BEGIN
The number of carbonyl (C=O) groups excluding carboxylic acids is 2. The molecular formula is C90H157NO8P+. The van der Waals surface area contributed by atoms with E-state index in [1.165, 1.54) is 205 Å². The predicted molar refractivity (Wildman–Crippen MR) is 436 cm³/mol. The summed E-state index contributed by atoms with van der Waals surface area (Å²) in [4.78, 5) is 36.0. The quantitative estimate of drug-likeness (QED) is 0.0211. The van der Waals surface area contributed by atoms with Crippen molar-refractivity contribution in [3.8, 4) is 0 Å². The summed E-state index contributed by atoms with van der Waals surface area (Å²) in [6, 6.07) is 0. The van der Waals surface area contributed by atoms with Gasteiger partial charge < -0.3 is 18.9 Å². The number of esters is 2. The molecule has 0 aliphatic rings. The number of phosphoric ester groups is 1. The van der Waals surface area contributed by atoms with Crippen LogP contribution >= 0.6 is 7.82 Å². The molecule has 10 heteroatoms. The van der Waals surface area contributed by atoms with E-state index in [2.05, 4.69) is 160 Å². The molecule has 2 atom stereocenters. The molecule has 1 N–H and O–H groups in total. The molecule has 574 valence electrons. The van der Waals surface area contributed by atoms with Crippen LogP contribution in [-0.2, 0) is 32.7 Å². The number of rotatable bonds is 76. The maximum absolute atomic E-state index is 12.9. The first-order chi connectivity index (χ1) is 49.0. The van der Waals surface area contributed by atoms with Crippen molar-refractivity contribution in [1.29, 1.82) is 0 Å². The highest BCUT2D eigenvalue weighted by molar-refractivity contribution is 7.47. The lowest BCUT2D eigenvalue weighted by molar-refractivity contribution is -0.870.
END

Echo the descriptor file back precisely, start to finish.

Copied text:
The number of carbonyl (C=O) groups excluding carboxylic acids is 2. The molecular formula is C90H157NO8P+. The van der Waals surface area contributed by atoms with E-state index in [1.165, 1.54) is 205 Å². The predicted molar refractivity (Wildman–Crippen MR) is 436 cm³/mol. The summed E-state index contributed by atoms with van der Waals surface area (Å²) in [4.78, 5) is 36.0. The quantitative estimate of drug-likeness (QED) is 0.0211. The van der Waals surface area contributed by atoms with Crippen molar-refractivity contribution in [3.8, 4) is 0 Å². The summed E-state index contributed by atoms with van der Waals surface area (Å²) in [6, 6.07) is 0. The van der Waals surface area contributed by atoms with Gasteiger partial charge < -0.3 is 18.9 Å². The number of esters is 2. The molecule has 0 aliphatic rings. The number of phosphoric ester groups is 1. The van der Waals surface area contributed by atoms with Crippen LogP contribution >= 0.6 is 7.82 Å². The molecule has 10 heteroatoms. The van der Waals surface area contributed by atoms with E-state index in [2.05, 4.69) is 160 Å². The molecule has 2 atom stereocenters. The molecule has 1 N–H and O–H groups in total. The molecule has 574 valence electrons. The van der Waals surface area contributed by atoms with Crippen LogP contribution in [-0.2, 0) is 32.7 Å². The number of rotatable bonds is 76. The maximum absolute atomic E-state index is 12.9. The first-order chi connectivity index (χ1) is 49.0. The van der Waals surface area contributed by atoms with Crippen molar-refractivity contribution in [1.29, 1.82) is 0 Å². The highest BCUT2D eigenvalue weighted by molar-refractivity contribution is 7.47. The lowest BCUT2D eigenvalue weighted by molar-refractivity contribution is -0.870.